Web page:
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We have a product with different themes, that are stored in master branch like this

themes/theme_one/...
themes/theme_two/...
etc

Each folder has its own structure and keeps CSS and HTML files. Sometimes one of our customers wants to have a custom theme. Since we have a wide variety of themes, there is usually one that is highly similar to what customer needs and which requires cosmetic changes only. So what I usually do is create a branch new_customer, switch to that branch, copy the theme of choice (e.g. themes/theme_two/ -> themes/custom_theme/) and modify it, applying the changes the customer needs. Sometimes the changes are minimal, sometimes they are larger but the resultant theme still heavily inherits from its parent.

What is the most efficient way to organize that? Suppose we've noticed some random bugs in themes/theme_two/ and applied the fixes. Is theme some way to tell Git that themes/custom_theme/ is in reality something like a branch from themes/theme_two/ and all the changes should be reapplied there as well (even though they still exist in the context of their respective branches - master and new_customer).

Some time ago I was reading a book on Git and I vaguely remember something about submodules. Is it the classical way to solve such a problem and if yes, how will it work? Will I do something like this - set up a separate repo for themes (may be a branch for each theme) and then in main product master create themes/.../ folders and link them to respective theme branches. Then when I'll need to create a custom theme, I'll create a some_customer branch from main products's master, create a branch from the other repo's theme_two branch and load it as a submodule into themes/custom_theme/ of the new_customer branch?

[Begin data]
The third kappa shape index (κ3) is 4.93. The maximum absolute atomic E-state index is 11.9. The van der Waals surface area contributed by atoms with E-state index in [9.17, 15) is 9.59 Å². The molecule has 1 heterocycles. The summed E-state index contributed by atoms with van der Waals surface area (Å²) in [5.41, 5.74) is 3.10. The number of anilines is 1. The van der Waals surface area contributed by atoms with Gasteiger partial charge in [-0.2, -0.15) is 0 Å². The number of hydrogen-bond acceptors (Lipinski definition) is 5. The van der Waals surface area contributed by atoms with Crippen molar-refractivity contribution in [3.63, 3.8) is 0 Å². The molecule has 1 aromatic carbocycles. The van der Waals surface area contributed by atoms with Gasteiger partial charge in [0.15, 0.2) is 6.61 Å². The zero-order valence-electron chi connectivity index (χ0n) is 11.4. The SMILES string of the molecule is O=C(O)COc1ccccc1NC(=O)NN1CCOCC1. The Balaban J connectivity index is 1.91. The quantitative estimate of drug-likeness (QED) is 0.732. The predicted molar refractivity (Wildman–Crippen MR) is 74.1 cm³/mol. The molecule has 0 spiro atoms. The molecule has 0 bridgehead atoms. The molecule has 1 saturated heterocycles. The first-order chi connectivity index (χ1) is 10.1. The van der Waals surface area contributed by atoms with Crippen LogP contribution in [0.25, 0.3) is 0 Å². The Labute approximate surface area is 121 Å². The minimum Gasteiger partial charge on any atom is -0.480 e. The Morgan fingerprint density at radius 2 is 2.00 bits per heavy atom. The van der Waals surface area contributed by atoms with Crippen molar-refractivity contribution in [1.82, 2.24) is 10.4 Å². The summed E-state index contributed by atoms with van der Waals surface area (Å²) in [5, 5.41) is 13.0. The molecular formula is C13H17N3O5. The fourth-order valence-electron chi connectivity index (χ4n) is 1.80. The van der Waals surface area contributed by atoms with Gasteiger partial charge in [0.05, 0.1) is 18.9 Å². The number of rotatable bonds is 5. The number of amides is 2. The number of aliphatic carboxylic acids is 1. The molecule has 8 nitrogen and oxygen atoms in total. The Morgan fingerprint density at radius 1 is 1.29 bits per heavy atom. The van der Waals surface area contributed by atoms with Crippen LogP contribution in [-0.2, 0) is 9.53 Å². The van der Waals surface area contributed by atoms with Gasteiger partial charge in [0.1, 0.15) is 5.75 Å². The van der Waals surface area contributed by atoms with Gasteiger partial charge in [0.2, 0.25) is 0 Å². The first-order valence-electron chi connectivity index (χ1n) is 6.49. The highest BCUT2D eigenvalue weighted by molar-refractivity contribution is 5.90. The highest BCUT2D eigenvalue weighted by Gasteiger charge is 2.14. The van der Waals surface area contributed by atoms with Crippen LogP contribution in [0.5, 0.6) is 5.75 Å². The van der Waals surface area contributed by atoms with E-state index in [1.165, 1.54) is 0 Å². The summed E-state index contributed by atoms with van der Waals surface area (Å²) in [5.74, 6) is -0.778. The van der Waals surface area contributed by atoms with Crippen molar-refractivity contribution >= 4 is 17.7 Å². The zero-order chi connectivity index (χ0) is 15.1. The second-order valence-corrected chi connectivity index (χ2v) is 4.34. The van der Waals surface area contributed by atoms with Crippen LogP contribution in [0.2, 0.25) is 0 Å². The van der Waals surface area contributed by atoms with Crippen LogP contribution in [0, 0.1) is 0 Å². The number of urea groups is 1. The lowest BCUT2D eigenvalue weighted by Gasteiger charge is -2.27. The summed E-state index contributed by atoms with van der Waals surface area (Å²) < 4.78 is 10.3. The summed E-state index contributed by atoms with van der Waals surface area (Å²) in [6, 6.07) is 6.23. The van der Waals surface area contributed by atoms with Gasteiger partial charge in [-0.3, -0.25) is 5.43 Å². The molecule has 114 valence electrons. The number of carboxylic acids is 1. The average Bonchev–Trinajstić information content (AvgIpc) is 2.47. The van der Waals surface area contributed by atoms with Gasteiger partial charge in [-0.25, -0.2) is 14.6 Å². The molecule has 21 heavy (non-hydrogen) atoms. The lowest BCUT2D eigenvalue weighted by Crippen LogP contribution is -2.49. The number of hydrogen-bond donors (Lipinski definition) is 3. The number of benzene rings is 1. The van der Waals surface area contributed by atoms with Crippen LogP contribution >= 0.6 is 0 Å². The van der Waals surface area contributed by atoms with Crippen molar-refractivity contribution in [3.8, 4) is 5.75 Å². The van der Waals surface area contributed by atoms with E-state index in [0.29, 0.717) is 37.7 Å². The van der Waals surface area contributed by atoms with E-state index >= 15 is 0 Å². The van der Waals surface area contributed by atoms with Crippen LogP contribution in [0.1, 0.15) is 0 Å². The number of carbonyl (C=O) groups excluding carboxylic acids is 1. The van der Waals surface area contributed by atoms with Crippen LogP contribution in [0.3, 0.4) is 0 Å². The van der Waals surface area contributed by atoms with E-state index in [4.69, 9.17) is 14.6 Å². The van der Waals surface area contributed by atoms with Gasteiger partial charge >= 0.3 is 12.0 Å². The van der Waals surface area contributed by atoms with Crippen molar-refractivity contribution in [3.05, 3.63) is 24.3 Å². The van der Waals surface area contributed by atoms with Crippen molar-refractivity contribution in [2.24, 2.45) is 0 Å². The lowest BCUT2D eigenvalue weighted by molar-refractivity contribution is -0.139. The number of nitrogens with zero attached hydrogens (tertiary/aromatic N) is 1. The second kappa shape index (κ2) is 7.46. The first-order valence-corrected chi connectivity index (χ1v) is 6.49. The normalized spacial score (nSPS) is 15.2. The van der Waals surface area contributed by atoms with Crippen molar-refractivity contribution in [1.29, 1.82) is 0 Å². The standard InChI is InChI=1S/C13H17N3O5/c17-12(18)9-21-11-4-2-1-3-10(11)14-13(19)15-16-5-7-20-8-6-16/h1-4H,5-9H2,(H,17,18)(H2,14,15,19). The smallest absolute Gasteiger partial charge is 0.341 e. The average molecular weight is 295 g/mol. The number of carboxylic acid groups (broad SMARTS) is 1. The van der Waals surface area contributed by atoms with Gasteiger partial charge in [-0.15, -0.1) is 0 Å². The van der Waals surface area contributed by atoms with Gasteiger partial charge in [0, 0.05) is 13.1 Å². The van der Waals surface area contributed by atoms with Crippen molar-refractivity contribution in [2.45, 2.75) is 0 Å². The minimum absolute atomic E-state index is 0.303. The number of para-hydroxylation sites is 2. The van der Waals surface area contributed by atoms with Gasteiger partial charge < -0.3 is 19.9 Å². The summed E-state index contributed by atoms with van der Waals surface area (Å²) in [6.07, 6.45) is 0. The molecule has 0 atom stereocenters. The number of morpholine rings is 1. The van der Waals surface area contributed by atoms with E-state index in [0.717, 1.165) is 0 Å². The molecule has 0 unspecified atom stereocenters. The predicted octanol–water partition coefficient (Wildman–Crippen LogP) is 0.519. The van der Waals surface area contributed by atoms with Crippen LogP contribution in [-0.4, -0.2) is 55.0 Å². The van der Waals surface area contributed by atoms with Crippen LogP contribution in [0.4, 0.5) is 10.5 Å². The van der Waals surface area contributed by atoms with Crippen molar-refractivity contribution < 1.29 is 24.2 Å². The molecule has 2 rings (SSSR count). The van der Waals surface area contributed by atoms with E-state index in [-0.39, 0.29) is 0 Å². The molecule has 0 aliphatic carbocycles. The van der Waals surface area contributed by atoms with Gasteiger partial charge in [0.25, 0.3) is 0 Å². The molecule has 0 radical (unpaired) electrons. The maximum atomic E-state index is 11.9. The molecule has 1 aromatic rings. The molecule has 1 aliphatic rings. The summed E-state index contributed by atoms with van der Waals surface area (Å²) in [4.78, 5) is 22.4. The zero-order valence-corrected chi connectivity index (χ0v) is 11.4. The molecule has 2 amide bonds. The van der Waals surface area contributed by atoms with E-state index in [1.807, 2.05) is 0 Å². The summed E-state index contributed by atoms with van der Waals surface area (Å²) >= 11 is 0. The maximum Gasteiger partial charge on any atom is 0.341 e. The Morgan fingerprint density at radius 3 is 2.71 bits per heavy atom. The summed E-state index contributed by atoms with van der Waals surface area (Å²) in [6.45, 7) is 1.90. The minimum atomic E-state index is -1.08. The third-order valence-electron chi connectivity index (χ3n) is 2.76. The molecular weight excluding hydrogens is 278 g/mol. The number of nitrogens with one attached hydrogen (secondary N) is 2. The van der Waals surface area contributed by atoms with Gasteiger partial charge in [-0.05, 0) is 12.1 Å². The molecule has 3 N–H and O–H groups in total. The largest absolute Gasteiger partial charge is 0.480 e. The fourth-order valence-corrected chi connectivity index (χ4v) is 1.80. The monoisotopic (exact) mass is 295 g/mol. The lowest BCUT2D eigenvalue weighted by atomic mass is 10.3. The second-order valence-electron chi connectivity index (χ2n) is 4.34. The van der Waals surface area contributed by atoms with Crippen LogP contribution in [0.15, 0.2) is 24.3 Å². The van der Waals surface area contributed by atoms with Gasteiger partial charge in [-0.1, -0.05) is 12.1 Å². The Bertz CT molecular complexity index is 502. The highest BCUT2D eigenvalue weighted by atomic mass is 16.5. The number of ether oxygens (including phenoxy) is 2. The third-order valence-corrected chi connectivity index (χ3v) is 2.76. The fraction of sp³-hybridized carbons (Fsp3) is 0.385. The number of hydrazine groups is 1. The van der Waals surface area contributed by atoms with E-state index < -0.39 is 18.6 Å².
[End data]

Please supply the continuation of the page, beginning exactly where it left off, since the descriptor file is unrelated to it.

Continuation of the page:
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1 Answer 1

I would think the best way would be to do branch per theme and always merge from theme_two into custom_theme. There is no way I know of to merge part of a git directory hierarchy -- and no way to record such a partial merge.

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